13 Beyond the Limit: Supersaturated Solutions a solution that contains more solute than would normally dissolve at a certain temperature is called a super-saturated solution.

14 Cleaning Up with Solvents Not all solutes will dissolve in solvents Not all solutes will dissolve in solvents. Insoluble means not able to be dissolved in a particular solvent. - certain solvents are used for special circumstances because they will dissolve some solutes that water and other solvents cannot What does it mean to be insoluble? What does it mean to be insoluble?

15 Cleaning Up with Solvents (rubbing alcohol is use to dissolve chlorophyll - grass stains, because the particles have strong attractions) Water will not dissolve oil or products that are oil based. Mix an emulsifying agent with the water (phosphate based soap) and the oil will then dissolve when the clothes are washed. Why will soap clean oil when it is added to water? Why will soap clean oil when it is added to water?

16 Topic: Solutions and Solubility As well as Percent Concentration OR WHAT DOES IT MEAN IF A SOLUTION IS SATURATED!

17 What is a solution? Solution is homogeneous Composed of a solvent and a solute If a liquid solution the solvent is usually liquid and the solute solid If it is a solution that is a solid solution like Brass, the solvent is the greater quantity and the solute is the lesser quantity

18 Solubility DEF n : The maximum amount of solute that can dissolve in a specific amount of solvent usually at a specific temperature. g of solute 100 g 20 0 C

19 Saturated and Unsaturated A saturated solution contains the maximum amount of solute that can dissolve. Undissolved solute remains. An unsaturated solution does not contain all the solute that could dissolve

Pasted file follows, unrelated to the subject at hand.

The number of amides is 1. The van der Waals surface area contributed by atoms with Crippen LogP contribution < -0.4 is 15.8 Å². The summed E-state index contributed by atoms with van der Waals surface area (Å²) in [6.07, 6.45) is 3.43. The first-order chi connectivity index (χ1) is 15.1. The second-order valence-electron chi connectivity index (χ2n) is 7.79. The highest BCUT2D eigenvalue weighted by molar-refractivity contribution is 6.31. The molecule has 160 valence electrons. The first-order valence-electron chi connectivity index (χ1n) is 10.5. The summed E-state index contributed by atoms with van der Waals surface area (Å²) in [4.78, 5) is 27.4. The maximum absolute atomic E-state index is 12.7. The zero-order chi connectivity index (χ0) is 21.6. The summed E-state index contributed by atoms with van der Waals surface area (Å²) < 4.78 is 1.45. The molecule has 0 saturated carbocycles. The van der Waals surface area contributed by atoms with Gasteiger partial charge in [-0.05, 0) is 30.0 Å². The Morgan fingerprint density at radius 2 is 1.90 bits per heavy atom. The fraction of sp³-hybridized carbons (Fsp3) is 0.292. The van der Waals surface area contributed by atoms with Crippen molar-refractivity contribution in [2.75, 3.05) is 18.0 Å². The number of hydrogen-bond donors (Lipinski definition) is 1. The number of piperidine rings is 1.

20 Learning Check S1 At 40 C, the solubility of KBr (Potassium Bromide) is 80 g/100 g H 2 O. Indicate if the following solutions are (1) saturated or (2) unsaturated A. ___60 g KBr in 100 g of water at 40 C B. ___200 g KBr in 200 g of water at 40 C C. ___25 KBr in 50 g of water at 40 C

21 Solution S1 At 40 C, the solubility of KBr is 80 g/100 g H 2 O. Indicate if the following solutions are (1) saturated or (2) unsaturated A. 2 Less than 80 g/100 g H 2 O B. 1 Same as 100 g KBr in 100 g of water at 40 C, which is greater than its solubility C. 2 Same as 60 g KBr in 100 g of water, which is less than its solubility

22 Temperature and Solubility of Solids TemperatureSolubility (g/100 g H 2 O) KCl(s)NaNO 3 (s) 0° °C °C °C The solubility of most solids (decreases or increases ) with an increase in the temperature.

23 Temperature and Solubility of Solids TemperatureSolubility (g/100 g H 2 O) KCl(s)NaNO 3 (s) 0° °C °C °C The solubility of most solids increases with an increase in the temperature.

24 Temperature and Solubility of Gases TemperatureSolubility(g/100 g H 2 O) CO 2 (g)O 2 (g) 0°C °C °C The solubility of gases (decreases or increases) with an increase in temperature.

25 Temperature and Solubility of Gases TemperatureSolubility(g/100 g H 2 O) CO 2 (g)O 2 (g) 0°C °C °C The solubility of gases decreases with an increase in temperature.

26 Learning Check S2 A. Why would a bottle of carbonated drink possibly burst (explode) when it is left out in the hot sun ? B. Why would fish die in water that gets too warm?

27 Solution S2 A. Gas in the bottle builds up as the gas becomes less soluble in water at high temperatures, which may cause the bottle to explode. B. Because O 2 gas is less soluble in warm water, the fish may not obtain the needed amount of O 2 for their survival.